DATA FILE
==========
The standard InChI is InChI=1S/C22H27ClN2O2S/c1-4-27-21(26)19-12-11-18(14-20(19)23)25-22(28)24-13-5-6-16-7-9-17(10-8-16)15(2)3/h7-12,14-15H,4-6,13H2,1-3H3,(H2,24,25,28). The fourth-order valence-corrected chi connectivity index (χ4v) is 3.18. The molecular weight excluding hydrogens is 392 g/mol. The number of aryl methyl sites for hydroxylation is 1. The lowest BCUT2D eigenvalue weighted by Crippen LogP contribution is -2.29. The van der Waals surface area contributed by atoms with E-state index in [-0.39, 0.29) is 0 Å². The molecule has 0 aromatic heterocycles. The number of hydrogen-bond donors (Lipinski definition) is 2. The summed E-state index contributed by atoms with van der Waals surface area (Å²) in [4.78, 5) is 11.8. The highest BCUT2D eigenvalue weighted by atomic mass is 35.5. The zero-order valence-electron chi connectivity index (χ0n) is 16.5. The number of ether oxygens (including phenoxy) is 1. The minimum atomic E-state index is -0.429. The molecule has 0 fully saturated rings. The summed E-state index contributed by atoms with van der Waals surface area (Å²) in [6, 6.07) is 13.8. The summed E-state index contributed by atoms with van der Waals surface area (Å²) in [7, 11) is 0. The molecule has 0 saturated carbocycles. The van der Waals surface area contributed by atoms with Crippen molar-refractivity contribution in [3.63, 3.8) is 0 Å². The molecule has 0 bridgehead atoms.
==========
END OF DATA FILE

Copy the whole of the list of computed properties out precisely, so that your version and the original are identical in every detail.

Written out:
The standard InChI is InChI=1S/C22H27ClN2O2S/c1-4-27-21(26)19-12-11-18(14-20(19)23)25-22(28)24-13-5-6-16-7-9-17(10-8-16)15(2)3/h7-12,14-15H,4-6,13H2,1-3H3,(H2,24,25,28). The fourth-order valence-corrected chi connectivity index (χ4v) is 3.18. The molecular weight excluding hydrogens is 392 g/mol. The number of aryl methyl sites for hydroxylation is 1. The lowest BCUT2D eigenvalue weighted by Crippen LogP contribution is -2.29. The van der Waals surface area contributed by atoms with E-state index in [-0.39, 0.29) is 0 Å². The molecule has 0 aromatic heterocycles. The number of hydrogen-bond donors (Lipinski definition) is 2. The summed E-state index contributed by atoms with van der Waals surface area (Å²) in [4.78, 5) is 11.8. The highest BCUT2D eigenvalue weighted by atomic mass is 35.5. The zero-order valence-electron chi connectivity index (χ0n) is 16.5. The number of ether oxygens (including phenoxy) is 1. The minimum atomic E-state index is -0.429. The molecule has 0 fully saturated rings. The summed E-state index contributed by atoms with van der Waals surface area (Å²) in [6, 6.07) is 13.8. The summed E-state index contributed by atoms with van der Waals surface area (Å²) in [7, 11) is 0. The molecule has 0 saturated carbocycles. The van der Waals surface area contributed by atoms with Crippen molar-refractivity contribution in [3.63, 3.8) is 0 Å². The molecule has 0 bridgehead atoms.